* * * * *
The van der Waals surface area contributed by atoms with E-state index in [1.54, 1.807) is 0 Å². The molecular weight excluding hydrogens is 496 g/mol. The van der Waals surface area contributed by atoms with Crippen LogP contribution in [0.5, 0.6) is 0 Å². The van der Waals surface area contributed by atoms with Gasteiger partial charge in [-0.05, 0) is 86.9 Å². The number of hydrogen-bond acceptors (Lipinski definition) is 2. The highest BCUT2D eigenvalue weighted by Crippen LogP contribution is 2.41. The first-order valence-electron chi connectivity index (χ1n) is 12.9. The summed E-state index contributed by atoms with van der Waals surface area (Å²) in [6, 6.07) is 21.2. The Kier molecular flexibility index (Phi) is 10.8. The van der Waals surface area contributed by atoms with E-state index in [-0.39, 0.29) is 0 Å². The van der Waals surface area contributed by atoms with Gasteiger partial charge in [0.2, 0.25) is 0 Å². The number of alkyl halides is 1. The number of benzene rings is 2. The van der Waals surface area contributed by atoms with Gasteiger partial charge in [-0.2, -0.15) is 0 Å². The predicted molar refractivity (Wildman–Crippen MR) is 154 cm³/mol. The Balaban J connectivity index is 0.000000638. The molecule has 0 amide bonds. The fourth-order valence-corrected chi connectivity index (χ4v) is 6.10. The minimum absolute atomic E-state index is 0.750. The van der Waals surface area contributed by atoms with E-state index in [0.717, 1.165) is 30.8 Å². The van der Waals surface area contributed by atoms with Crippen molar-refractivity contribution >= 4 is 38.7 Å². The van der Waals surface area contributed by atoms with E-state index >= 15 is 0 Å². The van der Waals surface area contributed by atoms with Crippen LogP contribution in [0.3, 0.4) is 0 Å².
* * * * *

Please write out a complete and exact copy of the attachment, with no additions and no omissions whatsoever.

The van der Waals surface area contributed by atoms with E-state index in [1.54, 1.807) is 0 Å². The molecular weight excluding hydrogens is 496 g/mol. The van der Waals surface area contributed by atoms with Crippen LogP contribution in [0.5, 0.6) is 0 Å². The van der Waals surface area contributed by atoms with Gasteiger partial charge in [-0.05, 0) is 86.9 Å². The number of hydrogen-bond acceptors (Lipinski definition) is 2. The highest BCUT2D eigenvalue weighted by Crippen LogP contribution is 2.41. The first-order valence-electron chi connectivity index (χ1n) is 12.9. The summed E-state index contributed by atoms with van der Waals surface area (Å²) in [6, 6.07) is 21.2. The Kier molecular flexibility index (Phi) is 10.8. The van der Waals surface area contributed by atoms with E-state index in [-0.39, 0.29) is 0 Å². The van der Waals surface area contributed by atoms with Gasteiger partial charge in [0.2, 0.25) is 0 Å². The number of alkyl halides is 1. The number of benzene rings is 2. The van der Waals surface area contributed by atoms with Gasteiger partial charge in [-0.2, -0.15) is 0 Å². The predicted molar refractivity (Wildman–Crippen MR) is 154 cm³/mol. The Balaban J connectivity index is 0.000000638. The molecule has 0 amide bonds. The fourth-order valence-corrected chi connectivity index (χ4v) is 6.10. The minimum absolute atomic E-state index is 0.750. The van der Waals surface area contributed by atoms with E-state index in [0.717, 1.165) is 30.8 Å². The van der Waals surface area contributed by atoms with Crippen molar-refractivity contribution >= 4 is 38.7 Å². The van der Waals surface area contributed by atoms with E-state index >= 15 is 0 Å². The van der Waals surface area contributed by atoms with Crippen LogP contribution in [0.3, 0.4) is 0 Å².